Core CPI Up 0.1 Percent, Less Than Expected

A plunge in energy costs pulled consumer prices down by 0.1 percent in May, the first drop in 10 months, according to a government report Wednesday that suggested inflation pressures were under wraps.

Excluding volatile food and energy prices, the popular core consumer price index (search), rose by a smaller-than-expected 0.1 percent last month, the Labor Department (search) said.

Wall Street economists had expected overall consumer prices to hold steady and prices outside food and energy to rise 0.2 percent.

Energy prices fell 2 percent, the largest drop since July 2004 and the first since January. The cost of gasoline plummeted 4.4 percent, fuel oil costs declined 2.3 percent and natural gas prices edged down 0.2 percent.

The department said food prices rose 0.1 percent.

Outside those volatile areas, price gains were mostly mild.

Housing costs, excluding utilities, were unchanged last month as hotel prices slid 2.4 percent, the second consecutive large monthly drop and the largest on record. That decline helped offset a 0.3 percent rise in the department's measure of homeownership costs.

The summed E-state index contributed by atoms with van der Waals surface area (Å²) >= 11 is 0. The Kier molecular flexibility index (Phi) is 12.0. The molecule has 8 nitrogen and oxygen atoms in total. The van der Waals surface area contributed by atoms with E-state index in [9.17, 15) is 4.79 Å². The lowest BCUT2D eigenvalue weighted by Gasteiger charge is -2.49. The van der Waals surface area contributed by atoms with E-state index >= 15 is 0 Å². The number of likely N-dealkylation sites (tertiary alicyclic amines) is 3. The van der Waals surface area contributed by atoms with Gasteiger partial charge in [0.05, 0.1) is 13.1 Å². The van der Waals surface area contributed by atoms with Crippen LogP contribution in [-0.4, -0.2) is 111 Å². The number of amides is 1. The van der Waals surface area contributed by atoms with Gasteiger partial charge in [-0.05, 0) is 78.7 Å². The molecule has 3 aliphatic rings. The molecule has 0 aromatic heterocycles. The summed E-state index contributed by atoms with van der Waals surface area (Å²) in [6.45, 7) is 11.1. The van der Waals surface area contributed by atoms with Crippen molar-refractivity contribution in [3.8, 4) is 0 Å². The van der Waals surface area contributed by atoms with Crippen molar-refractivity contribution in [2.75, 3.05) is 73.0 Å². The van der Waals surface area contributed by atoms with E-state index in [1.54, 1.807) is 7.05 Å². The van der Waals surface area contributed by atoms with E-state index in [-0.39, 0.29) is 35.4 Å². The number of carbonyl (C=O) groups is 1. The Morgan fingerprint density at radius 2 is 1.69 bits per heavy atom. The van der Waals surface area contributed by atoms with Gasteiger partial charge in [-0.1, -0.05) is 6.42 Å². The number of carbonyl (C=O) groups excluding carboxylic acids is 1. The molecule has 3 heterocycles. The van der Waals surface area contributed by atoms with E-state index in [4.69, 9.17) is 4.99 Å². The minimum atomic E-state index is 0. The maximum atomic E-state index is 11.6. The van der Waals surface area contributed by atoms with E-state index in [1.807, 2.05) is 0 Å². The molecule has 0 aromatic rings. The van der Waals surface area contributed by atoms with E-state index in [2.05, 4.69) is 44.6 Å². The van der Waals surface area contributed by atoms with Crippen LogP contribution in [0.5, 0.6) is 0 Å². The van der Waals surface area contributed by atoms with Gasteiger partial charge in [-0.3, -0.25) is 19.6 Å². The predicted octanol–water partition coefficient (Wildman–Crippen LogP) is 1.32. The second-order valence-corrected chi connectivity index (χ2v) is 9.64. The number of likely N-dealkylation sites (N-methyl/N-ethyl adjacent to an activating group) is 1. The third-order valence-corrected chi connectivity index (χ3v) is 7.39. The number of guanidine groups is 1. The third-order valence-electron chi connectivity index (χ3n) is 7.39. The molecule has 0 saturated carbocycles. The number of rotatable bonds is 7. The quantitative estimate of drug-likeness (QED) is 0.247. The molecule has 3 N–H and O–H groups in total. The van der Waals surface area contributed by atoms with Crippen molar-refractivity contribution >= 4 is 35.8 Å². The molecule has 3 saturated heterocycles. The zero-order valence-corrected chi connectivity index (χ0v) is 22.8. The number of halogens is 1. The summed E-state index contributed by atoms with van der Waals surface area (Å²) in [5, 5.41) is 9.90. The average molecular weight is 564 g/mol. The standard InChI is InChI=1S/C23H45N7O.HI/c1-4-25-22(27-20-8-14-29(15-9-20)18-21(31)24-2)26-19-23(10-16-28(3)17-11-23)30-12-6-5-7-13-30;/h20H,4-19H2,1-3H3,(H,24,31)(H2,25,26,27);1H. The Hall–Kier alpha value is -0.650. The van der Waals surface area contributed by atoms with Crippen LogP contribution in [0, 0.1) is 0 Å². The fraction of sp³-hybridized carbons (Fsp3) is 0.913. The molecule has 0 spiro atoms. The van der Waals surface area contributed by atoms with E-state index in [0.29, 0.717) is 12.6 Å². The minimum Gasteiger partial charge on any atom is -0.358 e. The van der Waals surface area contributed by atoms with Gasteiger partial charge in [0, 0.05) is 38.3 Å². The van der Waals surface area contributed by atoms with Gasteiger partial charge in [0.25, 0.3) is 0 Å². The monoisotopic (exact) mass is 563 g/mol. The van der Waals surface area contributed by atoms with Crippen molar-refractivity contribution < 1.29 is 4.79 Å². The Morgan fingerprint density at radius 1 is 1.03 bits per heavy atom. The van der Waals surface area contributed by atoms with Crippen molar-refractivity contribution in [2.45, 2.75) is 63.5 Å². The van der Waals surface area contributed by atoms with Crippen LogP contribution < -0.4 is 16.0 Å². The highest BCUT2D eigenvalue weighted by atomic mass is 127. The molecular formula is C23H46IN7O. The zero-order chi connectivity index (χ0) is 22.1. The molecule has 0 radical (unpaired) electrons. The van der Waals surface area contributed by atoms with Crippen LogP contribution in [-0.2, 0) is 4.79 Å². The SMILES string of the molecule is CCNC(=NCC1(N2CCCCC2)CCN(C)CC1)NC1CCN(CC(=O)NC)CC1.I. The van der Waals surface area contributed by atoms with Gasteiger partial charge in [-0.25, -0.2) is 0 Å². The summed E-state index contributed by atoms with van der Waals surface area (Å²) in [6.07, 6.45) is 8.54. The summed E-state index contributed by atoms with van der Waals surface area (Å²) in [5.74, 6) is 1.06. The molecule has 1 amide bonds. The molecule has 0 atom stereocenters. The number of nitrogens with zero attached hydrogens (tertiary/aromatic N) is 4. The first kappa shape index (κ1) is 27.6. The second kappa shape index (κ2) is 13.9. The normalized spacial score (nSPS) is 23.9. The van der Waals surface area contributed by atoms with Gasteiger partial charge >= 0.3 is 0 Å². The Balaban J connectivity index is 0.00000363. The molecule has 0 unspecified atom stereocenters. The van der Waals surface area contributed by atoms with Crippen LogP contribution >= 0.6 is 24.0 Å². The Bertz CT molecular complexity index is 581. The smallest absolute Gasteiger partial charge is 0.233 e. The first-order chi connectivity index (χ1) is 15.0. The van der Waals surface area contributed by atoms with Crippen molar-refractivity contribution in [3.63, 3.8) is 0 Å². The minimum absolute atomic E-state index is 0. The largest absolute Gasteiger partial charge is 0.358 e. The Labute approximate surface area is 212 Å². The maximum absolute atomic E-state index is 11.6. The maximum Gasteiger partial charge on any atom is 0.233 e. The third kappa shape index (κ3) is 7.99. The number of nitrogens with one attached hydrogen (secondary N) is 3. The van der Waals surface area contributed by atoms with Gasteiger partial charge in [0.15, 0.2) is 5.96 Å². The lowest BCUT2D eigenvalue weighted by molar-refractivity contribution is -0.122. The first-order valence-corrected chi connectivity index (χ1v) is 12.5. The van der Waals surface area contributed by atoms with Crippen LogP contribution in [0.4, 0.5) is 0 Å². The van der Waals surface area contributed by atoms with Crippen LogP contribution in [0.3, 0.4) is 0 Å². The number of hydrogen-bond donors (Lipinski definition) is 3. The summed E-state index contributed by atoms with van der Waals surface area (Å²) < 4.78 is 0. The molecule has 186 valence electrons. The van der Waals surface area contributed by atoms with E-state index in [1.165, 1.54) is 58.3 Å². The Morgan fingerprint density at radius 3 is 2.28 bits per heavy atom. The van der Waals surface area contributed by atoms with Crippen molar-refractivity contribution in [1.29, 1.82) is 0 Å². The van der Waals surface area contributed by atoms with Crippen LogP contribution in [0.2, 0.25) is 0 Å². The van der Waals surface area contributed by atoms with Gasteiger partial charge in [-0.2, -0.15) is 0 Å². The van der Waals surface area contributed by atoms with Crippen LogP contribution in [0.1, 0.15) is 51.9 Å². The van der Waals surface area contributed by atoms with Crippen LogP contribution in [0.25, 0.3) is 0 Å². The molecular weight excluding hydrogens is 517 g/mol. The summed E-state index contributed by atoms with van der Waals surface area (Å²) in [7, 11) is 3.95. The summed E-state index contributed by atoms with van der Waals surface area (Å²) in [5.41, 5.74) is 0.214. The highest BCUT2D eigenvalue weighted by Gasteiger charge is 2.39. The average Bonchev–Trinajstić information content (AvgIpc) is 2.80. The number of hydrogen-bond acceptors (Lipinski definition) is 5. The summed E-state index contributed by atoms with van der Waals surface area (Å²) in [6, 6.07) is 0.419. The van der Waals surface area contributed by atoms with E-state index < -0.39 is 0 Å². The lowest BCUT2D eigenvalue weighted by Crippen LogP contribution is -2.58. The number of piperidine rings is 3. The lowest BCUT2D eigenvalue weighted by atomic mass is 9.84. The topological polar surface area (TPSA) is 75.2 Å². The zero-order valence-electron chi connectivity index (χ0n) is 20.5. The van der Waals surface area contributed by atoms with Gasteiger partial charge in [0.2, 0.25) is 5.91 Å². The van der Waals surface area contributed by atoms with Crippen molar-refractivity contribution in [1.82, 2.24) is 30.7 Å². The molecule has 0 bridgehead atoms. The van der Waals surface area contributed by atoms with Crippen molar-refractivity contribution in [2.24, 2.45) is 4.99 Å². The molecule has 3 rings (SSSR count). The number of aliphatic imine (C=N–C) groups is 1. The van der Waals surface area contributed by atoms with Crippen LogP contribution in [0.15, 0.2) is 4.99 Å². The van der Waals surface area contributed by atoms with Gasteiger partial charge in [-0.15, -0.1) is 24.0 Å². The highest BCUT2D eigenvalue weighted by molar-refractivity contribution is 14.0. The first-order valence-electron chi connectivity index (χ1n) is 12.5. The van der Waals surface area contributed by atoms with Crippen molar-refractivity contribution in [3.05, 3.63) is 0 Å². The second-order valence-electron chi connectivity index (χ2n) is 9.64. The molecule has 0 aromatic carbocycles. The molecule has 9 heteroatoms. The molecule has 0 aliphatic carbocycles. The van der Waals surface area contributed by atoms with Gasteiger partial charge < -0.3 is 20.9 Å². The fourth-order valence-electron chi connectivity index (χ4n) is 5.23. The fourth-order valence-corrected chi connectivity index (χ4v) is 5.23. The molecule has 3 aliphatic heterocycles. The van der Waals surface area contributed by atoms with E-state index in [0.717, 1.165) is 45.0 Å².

Economists say gyrating energy prices have increased the volatility of the homeownership cost gauge, which accounts for about 30 percent of the core CPI.

This measure — called owners' equivalent rent (search) — is constructed by subtracting estimated utility costs from rental prices. When energy prices fall, a smaller slice is taken out of rental prices, making it look as if home price gains are picking up.

Apparel prices held steady last month, while medical care and recreation costs both moved up 0.3 percent. Prices for new vehicles increased 0.1 percent.

The drop in energy prices left workers with more money to spend elsewhere. In a separate report, the department said inflation-adjusted average weekly earnings rose 0.3 percent, the first increase since January. However, over the past year real weekly earnings are down 0.3 percent.

Federal Reserve (search) Chairman Alan Greenspan (search) told Congress last week underlying U.S. inflation (search) was "contained," but added he was not sure whether slowing productivity growth would hit corporate profits or cause core inflation to accelerate.

The Fed has raised overnight interest rates to 3 percent from an ultra-low 1 percent in eight small steps over the past year in an effort to keep inflation at bay.

Financial markets are betting on three more quarter-percentage point rate hikes this year, including one at the Fed's next meeting on June 29-30.